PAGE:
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Physical therapy can help prevent falls in elderly population

By Jerry Moczerniuk PT, DPT
db Orthopedic Physical Therapy

Falls have, for years, been a leading cause of fatal and non-fatal injuries for older adults in the United States. One in four Americans 65 years and older falls every year. Falls are a major cause of disability and death in older adults. Falls may also result in high economic and personal costs.

A recent U.S. Centers for Disease Control and Prevention report suggests the rate of death from falls in adults over 65, particularly 85 and over, has increased by 31 percent from 2007-16. During that period of time, fall-related deaths in the older adults have increased from 18,334 to nearly 30,000.

Authors suggested a possible link between increased fall-related death rates and increased survivability in older adults after conditions such as heart disease, stroke and cancer.

Regardless of the causes, the report strongly recommends increased widespread fall screening and fall prevention efforts in order to combat the problem. Some of the suggested strategies include “asking about fall occurrences, assessing gait and balance, reviewing medications, and prescribing interventions such as strength and balance exercises or physical therapy”.

Over the years, many medical studies have shown strong effectiveness of physical therapy interventions in treatment of balance dysfunction and therefore decreasing the risk for falls. Exercise programs may target strength, balance, flexibility or endurance. Programs that contain two or more of these components reduce rate of falls and number of people falling.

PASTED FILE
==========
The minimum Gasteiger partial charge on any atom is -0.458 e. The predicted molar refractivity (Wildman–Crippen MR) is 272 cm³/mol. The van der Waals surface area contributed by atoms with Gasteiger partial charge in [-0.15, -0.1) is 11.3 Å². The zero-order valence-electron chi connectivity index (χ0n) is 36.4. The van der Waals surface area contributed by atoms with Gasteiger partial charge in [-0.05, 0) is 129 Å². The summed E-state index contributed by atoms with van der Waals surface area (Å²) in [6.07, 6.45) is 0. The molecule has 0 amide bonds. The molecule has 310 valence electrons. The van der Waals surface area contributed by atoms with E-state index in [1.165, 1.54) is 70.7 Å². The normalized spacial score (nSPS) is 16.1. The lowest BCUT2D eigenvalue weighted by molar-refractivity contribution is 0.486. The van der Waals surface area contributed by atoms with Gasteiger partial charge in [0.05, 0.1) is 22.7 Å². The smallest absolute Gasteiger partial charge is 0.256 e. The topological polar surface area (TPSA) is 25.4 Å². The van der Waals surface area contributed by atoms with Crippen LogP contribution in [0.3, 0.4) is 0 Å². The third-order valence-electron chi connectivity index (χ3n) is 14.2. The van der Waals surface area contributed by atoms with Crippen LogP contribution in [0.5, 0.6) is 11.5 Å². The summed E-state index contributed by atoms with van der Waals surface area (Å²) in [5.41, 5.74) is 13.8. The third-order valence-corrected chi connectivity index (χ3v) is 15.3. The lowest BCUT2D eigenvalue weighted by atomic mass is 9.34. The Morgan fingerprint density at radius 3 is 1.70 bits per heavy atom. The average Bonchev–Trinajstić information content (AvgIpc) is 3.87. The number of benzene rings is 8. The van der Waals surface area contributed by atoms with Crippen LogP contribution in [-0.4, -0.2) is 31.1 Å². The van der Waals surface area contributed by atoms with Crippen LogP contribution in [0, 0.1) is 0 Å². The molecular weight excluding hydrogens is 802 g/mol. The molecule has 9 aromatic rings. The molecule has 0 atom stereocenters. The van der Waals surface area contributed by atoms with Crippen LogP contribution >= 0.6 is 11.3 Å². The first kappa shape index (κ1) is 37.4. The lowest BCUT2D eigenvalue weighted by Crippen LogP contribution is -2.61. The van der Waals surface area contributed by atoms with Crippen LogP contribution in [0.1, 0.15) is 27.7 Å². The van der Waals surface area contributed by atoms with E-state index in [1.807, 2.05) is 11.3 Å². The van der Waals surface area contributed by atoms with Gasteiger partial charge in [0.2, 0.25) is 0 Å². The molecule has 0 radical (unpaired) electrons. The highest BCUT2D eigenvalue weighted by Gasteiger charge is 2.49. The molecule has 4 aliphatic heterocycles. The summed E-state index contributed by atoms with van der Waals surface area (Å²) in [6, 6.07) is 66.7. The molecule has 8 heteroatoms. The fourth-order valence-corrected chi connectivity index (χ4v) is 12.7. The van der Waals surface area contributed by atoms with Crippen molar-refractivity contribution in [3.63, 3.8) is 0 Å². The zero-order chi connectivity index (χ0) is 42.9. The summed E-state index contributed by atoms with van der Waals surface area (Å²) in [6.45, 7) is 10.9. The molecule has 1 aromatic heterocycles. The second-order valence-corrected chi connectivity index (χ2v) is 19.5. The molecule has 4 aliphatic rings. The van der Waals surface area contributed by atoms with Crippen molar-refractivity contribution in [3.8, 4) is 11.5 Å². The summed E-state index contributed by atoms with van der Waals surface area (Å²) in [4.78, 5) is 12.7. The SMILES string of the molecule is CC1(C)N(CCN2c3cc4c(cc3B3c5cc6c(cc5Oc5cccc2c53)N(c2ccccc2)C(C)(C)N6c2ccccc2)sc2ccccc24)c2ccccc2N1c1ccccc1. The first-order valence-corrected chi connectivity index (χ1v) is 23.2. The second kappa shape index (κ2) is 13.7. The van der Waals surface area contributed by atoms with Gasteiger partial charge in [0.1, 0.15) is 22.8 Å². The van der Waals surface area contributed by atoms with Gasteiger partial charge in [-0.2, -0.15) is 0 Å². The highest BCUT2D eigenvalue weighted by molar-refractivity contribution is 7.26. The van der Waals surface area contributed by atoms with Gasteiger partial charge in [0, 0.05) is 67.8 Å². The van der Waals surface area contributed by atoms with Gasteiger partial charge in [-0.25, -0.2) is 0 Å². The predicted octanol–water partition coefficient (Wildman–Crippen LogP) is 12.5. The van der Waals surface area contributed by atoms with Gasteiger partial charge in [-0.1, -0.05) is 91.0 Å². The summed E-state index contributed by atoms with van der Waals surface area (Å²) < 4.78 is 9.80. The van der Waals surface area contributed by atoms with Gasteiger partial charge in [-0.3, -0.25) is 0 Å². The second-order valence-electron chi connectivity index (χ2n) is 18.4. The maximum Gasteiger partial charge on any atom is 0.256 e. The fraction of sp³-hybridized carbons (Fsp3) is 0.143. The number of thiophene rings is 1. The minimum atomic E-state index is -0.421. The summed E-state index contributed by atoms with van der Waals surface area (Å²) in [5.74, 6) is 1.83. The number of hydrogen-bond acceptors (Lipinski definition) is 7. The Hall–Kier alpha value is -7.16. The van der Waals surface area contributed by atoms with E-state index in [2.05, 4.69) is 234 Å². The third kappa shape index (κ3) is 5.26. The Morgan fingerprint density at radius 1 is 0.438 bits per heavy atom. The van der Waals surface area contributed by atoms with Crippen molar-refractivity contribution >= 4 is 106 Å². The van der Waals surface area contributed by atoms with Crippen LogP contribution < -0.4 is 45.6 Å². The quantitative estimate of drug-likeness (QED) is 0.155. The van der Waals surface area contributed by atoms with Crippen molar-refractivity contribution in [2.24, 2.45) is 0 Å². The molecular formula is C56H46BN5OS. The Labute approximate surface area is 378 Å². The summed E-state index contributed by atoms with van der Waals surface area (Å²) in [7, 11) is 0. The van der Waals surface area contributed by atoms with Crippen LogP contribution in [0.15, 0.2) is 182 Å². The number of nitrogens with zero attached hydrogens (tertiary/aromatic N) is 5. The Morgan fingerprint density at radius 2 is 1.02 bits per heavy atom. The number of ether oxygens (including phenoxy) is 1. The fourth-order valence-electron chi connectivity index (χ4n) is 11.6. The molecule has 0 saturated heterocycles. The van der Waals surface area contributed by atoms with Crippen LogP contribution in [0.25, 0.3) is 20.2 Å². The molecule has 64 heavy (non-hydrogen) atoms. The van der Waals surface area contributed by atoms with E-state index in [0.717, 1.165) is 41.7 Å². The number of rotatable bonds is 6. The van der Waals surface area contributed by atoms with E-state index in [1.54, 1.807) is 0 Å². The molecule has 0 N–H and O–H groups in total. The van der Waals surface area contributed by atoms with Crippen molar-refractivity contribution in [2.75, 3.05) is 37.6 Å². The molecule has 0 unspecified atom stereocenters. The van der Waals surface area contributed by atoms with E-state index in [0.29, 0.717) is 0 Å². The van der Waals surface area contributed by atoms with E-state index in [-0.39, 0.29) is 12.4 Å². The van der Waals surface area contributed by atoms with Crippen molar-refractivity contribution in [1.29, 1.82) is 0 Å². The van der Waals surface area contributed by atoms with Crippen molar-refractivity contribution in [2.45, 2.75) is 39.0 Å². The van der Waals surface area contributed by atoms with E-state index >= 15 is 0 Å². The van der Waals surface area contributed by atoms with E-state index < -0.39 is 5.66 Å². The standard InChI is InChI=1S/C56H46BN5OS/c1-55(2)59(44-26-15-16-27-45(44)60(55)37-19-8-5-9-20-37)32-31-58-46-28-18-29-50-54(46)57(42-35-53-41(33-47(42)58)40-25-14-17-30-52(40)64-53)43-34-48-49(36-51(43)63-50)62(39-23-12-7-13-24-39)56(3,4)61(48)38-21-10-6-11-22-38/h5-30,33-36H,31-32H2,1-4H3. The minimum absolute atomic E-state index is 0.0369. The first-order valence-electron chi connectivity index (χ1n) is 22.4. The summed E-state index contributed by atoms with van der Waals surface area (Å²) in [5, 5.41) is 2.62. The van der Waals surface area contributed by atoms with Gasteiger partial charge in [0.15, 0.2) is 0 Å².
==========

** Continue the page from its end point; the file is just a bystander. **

A skilled physical therapist is capable of accurately diagnosing balance dysfunction and risk for falls by a comprehensive evaluation including history taking, physical examination, as well as functional/balance tests. Once a comprehensive evaluation is completed, an appropriate plan of care can be established.

Physical therapy treatment should be patient-specific and based on needs established during initial evaluation. Most often it will consist of a combination of balance activities, functional training, strengthening and stabilization exercises, as well as environmental awareness/modification training with the patient. There is consistent evidence in research that exercise and individually tailored interventions are effective in reducing falls in community-dwelling older adults.

Dr. Jerry Moczerniuk is a doctor of physical therapy, member of the American Physical Therapy Association, and a clinical director at db Orthopedic Physical Therapy of Manalapan LLC, located at 120 Craig Road, Suite 2, Manalapan. He can be reached at 732-462-2162 or Jerry@dborthopt.com, or visit dborthopt.com.

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